Top 7 Reports from September 2012
The Organization for Economic Co-operation and Development
This seminal report reveals the stark differences among countries in the opportunities they offer young people to enter higher education, notably for children of poor families or whose parents have had a limited education.
The defining narrative of the U.S. is that of a nation where everyone has an opportunity to achieve a better life through talent, creativity, intelligence, and hard work, regardless of the circumstances of their birth. The reality is that economic success in America is not purely based on merit. We don’t have as much equality of opportunity as we’d like to believe, and we have less social mobility than some other developed countries.
Building a Competitive Future Right from the Start: How Paid Leave Strengthens 21st Century Families
National Center for Children in Poverty
The U.S. remains the only advanced, industrialized nation without a federally mandated paid family leave policy, standing with Liberia, Papua New Guinea and Swaziland in its failure to offer legal protection to workers who need time off to care for a new baby. The absence of such support highlights our outlier status among the 178 nations that guarantee paid leave for new mothers and the 54 countries that do so for fathers. Our federal and state family and work policies are woefully out of synch with the dramatic demographic changes underway elsewhere.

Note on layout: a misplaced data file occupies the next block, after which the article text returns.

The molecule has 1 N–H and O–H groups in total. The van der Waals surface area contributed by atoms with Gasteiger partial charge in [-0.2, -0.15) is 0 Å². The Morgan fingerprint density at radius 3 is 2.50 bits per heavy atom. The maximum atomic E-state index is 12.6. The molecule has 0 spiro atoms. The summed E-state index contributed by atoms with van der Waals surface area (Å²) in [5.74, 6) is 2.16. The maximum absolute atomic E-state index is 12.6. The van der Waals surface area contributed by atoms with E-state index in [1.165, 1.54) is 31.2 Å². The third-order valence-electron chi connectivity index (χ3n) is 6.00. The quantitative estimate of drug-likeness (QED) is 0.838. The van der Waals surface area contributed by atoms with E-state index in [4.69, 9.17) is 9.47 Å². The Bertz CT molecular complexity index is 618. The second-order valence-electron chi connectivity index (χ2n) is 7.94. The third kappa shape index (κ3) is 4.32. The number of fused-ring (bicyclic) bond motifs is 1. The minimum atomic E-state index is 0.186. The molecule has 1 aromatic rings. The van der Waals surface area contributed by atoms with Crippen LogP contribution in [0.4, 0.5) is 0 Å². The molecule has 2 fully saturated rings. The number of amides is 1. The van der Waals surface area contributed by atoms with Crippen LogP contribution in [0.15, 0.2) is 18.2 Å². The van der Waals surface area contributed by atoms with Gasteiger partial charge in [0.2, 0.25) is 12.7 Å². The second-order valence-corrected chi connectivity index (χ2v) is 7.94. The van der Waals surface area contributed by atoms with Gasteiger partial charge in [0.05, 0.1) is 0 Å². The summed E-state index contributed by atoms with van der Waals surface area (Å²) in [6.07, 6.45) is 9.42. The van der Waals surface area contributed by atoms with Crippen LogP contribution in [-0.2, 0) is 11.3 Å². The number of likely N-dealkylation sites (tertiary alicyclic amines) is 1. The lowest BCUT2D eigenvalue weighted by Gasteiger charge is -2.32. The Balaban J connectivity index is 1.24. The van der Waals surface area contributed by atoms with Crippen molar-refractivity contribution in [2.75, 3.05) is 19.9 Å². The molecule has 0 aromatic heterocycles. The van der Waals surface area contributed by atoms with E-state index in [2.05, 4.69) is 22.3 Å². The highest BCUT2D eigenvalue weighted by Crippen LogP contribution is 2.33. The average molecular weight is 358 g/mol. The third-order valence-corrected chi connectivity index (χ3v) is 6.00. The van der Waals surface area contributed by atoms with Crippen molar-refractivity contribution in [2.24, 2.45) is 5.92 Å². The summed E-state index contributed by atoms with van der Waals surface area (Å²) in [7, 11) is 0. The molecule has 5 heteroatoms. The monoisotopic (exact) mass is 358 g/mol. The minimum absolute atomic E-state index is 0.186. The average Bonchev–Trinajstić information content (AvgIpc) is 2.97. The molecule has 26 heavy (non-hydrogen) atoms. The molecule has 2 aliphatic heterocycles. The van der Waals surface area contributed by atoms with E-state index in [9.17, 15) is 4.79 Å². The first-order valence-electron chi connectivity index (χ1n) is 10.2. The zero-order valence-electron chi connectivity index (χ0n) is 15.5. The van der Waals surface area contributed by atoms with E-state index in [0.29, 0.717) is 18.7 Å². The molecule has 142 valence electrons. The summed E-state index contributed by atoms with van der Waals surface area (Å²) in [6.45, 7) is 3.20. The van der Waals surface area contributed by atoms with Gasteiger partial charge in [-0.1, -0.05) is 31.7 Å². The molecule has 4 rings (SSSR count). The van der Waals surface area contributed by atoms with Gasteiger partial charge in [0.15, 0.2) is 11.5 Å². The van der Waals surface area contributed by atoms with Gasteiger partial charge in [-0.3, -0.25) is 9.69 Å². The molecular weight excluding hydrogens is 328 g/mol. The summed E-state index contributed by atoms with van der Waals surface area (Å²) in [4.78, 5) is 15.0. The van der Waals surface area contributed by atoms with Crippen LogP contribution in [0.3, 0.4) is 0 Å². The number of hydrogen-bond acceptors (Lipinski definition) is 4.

U.S. Department of Agriculture
Almost 15 percent of American households were without secure food throughout the entire year in 2011, meaning that they never had access to enough food for an active, healthy life for all household members. Yes, this is the U.S. we’re talking about.
Propelled by private entrepreneurship, technology gains, and public support, clean energy and energy efficiency solutions have begun to proliferate in recent years. Yet federal policy gridlock and state budget challenges are now jeopardizing the availability of government finance, impeding large-scale deployment of low-carbon energy solutions.
Congressional Research Service
It’s not high on too many people’s list of ways to reduce the budget deficit, but a tax on carbon – historically a hard sell – is now gaining favor for a range of societal benefits, not least is the salutary effects it might have for climate change.
Natural Resources Defense Council
Over the past 40 years, wind has provided an increasing amount of the energy we use. Today, wind farms generate about 50,000 megawatts of clean, renewable energy—the equivalent of the energy produced by 12 Hoover Dams. As this report illustrates, energy is just the start of what we get from growing the number of wind farms across the country, not least employment for 75,000 Americans.